Book Festival and Poetry Walk offer an embarassment of writerly riches
By Jordan E. Rosenfeld
Up until very recently, Bay Area scribe Kim Addonizio fit into one fairly easy to define category, that of poet. With the publication of her brand-new novel, Little Beauties (Simon & Schuster; $23), however, it may become troublesome to place Addonizio in any single category much longer.
Little Beauties is the story of Diana McBride, a 34-year-old former pageant contender with obsessive compulsive disorder in not-quite-midlife crisis who meets unwilling pregnant teen Jamie Ramirez and her unborn baby, Stella, while working at a baby-clothing store. Their lives and fates become entwined and spin a tale of choices about motherhood, womanhood and destiny.
Reviews reveal that what critics like about the novel is the very same thing they admire about Addonizio as a poet: her great ear for language.
This comes as no surprise to Addonizio, whose inspiration for the book, an overheard conversation of a woman discussing her obsessive compulsive disorder, could have just as easily been the genesis of a poem.
"Poetry is actually great training for fiction writing," she writes in an e-mail interview from a writer's colony. "There's a lot that carries over, in terms of learning how to write a good sentence, how to pay attention to bodily experience and to think your way through to the end of something. Poetry taught me to pay attention to language. Unfortunately, it didn't teach me anything about plot, character development and a few other things I had to figure out."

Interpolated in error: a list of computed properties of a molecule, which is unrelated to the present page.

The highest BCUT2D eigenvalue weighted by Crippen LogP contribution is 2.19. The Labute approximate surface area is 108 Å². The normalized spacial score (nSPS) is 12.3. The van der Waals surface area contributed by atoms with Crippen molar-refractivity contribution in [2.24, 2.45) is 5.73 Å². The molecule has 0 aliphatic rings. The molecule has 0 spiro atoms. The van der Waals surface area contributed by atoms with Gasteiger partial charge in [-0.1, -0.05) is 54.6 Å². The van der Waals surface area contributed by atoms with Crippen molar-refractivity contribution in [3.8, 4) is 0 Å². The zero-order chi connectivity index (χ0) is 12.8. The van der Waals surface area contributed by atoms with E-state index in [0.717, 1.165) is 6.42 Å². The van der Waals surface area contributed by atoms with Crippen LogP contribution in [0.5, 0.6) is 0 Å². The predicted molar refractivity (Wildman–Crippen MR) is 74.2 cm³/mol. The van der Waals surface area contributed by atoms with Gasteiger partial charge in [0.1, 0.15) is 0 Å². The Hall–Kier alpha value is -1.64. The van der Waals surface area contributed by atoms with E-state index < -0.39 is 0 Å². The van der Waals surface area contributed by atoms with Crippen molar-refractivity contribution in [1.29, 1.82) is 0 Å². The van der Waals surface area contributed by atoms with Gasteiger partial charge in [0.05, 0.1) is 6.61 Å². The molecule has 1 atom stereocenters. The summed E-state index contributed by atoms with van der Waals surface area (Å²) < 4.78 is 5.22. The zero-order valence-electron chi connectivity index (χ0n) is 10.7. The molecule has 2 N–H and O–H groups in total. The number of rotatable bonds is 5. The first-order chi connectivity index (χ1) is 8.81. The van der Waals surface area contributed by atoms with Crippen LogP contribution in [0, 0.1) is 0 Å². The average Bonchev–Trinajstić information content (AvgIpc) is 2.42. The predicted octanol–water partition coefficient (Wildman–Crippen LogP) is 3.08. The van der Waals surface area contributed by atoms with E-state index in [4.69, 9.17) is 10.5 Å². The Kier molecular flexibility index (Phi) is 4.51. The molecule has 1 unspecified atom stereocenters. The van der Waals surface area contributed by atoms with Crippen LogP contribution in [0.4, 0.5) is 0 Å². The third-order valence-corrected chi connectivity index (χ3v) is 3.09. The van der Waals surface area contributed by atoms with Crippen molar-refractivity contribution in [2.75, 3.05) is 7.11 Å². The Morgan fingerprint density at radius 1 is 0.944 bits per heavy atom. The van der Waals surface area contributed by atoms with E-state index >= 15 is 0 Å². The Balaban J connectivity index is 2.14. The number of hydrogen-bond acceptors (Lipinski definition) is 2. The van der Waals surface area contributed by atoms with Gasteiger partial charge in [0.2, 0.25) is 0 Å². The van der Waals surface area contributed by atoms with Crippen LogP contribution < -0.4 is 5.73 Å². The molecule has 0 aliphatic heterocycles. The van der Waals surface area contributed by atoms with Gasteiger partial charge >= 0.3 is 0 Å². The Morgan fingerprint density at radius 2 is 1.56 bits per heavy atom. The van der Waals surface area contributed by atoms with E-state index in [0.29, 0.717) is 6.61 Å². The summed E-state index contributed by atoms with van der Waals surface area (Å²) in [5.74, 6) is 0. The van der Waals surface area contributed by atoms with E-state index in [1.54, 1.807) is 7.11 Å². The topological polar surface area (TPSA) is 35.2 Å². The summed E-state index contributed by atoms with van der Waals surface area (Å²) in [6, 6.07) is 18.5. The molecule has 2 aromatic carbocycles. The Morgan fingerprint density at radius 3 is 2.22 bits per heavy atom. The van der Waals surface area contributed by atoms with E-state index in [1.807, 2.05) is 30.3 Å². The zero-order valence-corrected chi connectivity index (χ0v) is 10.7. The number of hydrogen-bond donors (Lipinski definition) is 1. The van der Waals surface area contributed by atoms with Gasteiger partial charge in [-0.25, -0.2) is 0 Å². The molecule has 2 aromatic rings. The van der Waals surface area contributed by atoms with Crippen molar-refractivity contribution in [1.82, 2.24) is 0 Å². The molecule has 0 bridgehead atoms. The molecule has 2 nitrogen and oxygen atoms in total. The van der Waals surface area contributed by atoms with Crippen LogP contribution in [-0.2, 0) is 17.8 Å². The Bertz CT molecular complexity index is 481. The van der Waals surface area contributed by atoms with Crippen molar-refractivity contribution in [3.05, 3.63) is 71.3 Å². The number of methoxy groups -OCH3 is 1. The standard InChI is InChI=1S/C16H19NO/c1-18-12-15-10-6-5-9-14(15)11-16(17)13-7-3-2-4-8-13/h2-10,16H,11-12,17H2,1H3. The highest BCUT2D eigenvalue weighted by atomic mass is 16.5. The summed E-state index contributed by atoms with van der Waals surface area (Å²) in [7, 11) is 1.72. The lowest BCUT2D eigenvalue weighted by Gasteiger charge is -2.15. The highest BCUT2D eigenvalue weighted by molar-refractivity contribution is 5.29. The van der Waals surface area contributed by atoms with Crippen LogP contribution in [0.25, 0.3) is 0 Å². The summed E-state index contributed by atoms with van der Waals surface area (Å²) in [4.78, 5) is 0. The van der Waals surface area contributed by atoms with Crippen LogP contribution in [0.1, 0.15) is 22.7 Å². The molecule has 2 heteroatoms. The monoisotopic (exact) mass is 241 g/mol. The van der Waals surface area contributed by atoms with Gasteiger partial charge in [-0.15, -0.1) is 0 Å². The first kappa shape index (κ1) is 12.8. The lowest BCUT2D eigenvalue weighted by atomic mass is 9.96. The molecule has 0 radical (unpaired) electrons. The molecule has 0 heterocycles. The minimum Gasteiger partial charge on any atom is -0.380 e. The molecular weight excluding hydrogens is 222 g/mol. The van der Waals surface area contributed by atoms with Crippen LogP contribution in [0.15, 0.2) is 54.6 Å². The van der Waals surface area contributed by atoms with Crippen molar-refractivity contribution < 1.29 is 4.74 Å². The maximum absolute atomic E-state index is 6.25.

The co-author of The Poet's Companion with Dorianne Laux, Addonizio has received two fellowships from the National Endowment for the Arts, won a Pushcart prize for poetry and founded the San Francisco literary journal Five Fingers Review. But she is perhaps best known as the poet responsible for penning "What Do Women Want," a poem that sings praises to a red dress and women's sexuality. Her work, with its powerful, often feminine imagery of the body, bad girls and all the longings therein, reads like a cross between Anne Sexton and Edna St. Vincent Millay. She appears on Sept. 18 at the Petaluma Poetry Walk.
If encountering a poet turned novelist is a conundrum for the literary world, it is not so to Addonizio. "I've been writing fiction almost as long as poetry. Actually, come to think of it, I wrote a really terrible novel when my daughter was just a baby. So Little Beauties, my so-called debut novel, was a long time coming."
Addonizio has published books of poetry since 1994 and has enjoyed that rare success most poets never attain. She has also published many short stories over the years. Still, seeing her first novel published has given her a fresh perspective on herself as a writer.
"I'm extremely happy to have [my novel] in the world. When I'm on airplanes, it means that strangers next to me can understand what I do. If I say, 'I'm a poet,' they usually look uncomfortable and baffled. Now I can tell them I've published a novel, and they nod their heads and look impressed.
"It's my sense that poetry is seen, wrongly, as being simply a naïve expression of one's feelings. Most people don't regard poems--those written by living people, anyway--as literature. They've likely written what they consider poetry at some time in their lives, and they think anyone can do it--you know, 'I love you, you're my world' or 'I'm so sad, I cry rivers of tears.' I think poetry should be difficult to write and pleasurable to read, just like fiction."